Sorrows can come as single spies

There’s been some correspondence recently somewhere (possibly the londonpaper (lower case intentional), but it may have been the Guardian) about why, if you’re reading a paper on a train, the next person’s paper is always more interesting than your own – even if you’re reading the same paper.  This isn’t often precisely the problem on my commute, as I tend to be the only Guardian reader for several carriages, and the dear old thing can usually hold my attention until at least Luton.

Today, however, I found my attention wandering early on.  It might have been about the time I’d read the cricket pages and made my way through to the Toynbee zone.  Anyway my gaze strayed in the direction of my neighbour’s laptop.  Normally this isn’t very fruitful, as the staple diet of the trainbound laptop-pecker is the spreadsheet – but this chap was working his way through his e-mails.

Couldn’t help noticing (that not always entirely honest phrase) that what my fellow-traveller was looking at was a report from some kind of company that specialises in sending out mystery diners to report on the customer experience in restaurants.  Inevitably, this consisted of a series of tickboxes – yes/no answers as to whether the staff had faithfully followed the corporate script.  As far as I could see, although the gastronomic nark seemed to have enjoyed the food, the crosses in the little boxes soon mounted up, mainly because the – no doubt  ill-paid and harassed staff –  had failed to do all the things that I personally find a little irritating when visiting a restaurant – introducing themselves by name, pointing out (more expensive) alternatives on the menu, explaining all the ingredients in a particular dish and so on.  And there were greenfly on the windowsill, apparently.  At the end of the tickboxes the thing did a little sum and came up with the baleful verdict (in red)  – FAIL.  Result a quick e-mail to the manageress saying “not pretty – please comment”, or similar.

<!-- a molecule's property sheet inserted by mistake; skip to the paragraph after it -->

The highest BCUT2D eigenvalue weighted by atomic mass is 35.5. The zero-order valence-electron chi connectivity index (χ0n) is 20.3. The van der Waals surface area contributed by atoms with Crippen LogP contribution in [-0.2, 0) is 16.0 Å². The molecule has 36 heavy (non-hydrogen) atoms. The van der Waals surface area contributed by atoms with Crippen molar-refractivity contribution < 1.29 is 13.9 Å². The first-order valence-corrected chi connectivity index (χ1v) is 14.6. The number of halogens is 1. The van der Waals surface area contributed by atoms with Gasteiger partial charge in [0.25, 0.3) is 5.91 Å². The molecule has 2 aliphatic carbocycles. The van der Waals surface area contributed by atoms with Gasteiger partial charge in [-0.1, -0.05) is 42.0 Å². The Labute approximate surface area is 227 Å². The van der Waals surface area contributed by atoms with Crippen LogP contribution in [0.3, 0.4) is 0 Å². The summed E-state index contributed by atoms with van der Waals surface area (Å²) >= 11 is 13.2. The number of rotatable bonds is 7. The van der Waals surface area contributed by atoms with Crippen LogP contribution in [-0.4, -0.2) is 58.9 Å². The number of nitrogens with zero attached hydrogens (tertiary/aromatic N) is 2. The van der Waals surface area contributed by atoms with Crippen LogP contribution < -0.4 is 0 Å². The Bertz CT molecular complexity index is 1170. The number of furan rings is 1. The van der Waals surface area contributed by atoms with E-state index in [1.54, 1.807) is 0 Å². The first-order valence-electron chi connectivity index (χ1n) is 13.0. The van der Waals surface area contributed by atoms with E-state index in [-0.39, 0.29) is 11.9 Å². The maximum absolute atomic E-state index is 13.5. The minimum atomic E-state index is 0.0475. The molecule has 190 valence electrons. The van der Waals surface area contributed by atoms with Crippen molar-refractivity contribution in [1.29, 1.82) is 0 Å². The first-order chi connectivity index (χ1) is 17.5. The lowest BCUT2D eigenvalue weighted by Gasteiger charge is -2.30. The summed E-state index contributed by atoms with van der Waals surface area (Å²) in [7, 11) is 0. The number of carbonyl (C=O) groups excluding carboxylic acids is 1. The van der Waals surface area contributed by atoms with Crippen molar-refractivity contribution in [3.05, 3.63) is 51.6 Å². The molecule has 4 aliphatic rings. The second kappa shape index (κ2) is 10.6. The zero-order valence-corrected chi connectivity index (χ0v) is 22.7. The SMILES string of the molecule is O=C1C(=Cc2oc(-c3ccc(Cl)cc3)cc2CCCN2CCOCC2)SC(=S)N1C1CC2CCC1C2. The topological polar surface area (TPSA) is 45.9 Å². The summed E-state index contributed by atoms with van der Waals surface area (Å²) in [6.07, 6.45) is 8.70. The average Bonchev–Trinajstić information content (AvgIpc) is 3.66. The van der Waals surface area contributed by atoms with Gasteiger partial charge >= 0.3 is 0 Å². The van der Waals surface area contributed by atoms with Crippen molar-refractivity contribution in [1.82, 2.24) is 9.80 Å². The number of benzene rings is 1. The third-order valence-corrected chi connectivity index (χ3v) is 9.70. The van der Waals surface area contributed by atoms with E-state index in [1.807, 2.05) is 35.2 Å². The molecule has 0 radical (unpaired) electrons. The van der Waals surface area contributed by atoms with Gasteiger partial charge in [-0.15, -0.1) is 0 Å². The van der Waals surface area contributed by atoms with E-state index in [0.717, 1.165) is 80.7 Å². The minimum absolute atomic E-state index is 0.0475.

Now, this really does strike me as an utterly abject and ignominious way to earn a living – going around eating free dinners (decent ones too, from the sound of it) – no doubt saying “Very nice, thank you” when asked  whether “everything was alright”  and then going off and sending off a secret dossier to the middle managers of the chain concerned, resulting in the ruin of some poor lower middle managerial bugger’s morning and no doubt some serious grief for the cleaners.

For all I know,  the whole country is swarming with these wretched spies.  Lord Sidmouth must feel that he was ahead of his time.

(The more fastidious ethical philosopher might question the entitlement to indignation of someone who is reading someone else’s correspondence over his shoulder and then reporting on it on a pseudonymous blog – but well, it’s … er … obviously quite different.  Think of it as counter-espionage). 

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